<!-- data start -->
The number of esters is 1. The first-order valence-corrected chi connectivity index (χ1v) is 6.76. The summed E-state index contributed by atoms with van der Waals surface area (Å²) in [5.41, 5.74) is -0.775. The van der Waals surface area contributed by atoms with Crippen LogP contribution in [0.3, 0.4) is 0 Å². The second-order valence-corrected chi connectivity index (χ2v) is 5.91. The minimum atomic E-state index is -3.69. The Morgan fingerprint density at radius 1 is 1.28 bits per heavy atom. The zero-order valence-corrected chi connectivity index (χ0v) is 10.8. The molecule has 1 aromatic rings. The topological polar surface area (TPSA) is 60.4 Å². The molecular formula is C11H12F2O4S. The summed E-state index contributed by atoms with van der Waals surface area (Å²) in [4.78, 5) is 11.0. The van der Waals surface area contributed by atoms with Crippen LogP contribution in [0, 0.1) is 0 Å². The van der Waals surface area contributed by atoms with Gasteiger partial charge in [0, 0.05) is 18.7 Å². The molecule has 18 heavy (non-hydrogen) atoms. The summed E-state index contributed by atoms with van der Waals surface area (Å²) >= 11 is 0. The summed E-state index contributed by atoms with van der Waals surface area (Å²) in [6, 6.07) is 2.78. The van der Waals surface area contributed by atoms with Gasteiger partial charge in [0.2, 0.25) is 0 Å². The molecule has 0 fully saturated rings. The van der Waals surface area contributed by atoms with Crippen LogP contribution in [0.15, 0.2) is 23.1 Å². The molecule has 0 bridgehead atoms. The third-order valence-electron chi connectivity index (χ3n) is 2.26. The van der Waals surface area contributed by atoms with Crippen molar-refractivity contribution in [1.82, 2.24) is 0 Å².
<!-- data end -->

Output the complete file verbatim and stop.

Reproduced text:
The number of esters is 1. The first-order valence-corrected chi connectivity index (χ1v) is 6.76. The summed E-state index contributed by atoms with van der Waals surface area (Å²) in [5.41, 5.74) is -0.775. The van der Waals surface area contributed by atoms with Crippen LogP contribution in [0.3, 0.4) is 0 Å². The second-order valence-corrected chi connectivity index (χ2v) is 5.91. The minimum atomic E-state index is -3.69. The Morgan fingerprint density at radius 1 is 1.28 bits per heavy atom. The zero-order valence-corrected chi connectivity index (χ0v) is 10.8. The molecule has 1 aromatic rings. The topological polar surface area (TPSA) is 60.4 Å². The molecular formula is C11H12F2O4S. The summed E-state index contributed by atoms with van der Waals surface area (Å²) in [4.78, 5) is 11.0. The van der Waals surface area contributed by atoms with Crippen LogP contribution in [0, 0.1) is 0 Å². The van der Waals surface area contributed by atoms with Gasteiger partial charge in [0, 0.05) is 18.7 Å². The molecule has 18 heavy (non-hydrogen) atoms. The summed E-state index contributed by atoms with van der Waals surface area (Å²) >= 11 is 0. The summed E-state index contributed by atoms with van der Waals surface area (Å²) in [6, 6.07) is 2.78. The van der Waals surface area contributed by atoms with Gasteiger partial charge in [0.2, 0.25) is 0 Å². The molecule has 0 fully saturated rings. The van der Waals surface area contributed by atoms with Crippen LogP contribution in [0.15, 0.2) is 23.1 Å². The molecule has 0 bridgehead atoms. The third-order valence-electron chi connectivity index (χ3n) is 2.26. The van der Waals surface area contributed by atoms with Crippen molar-refractivity contribution in [1.82, 2.24) is 0 Å².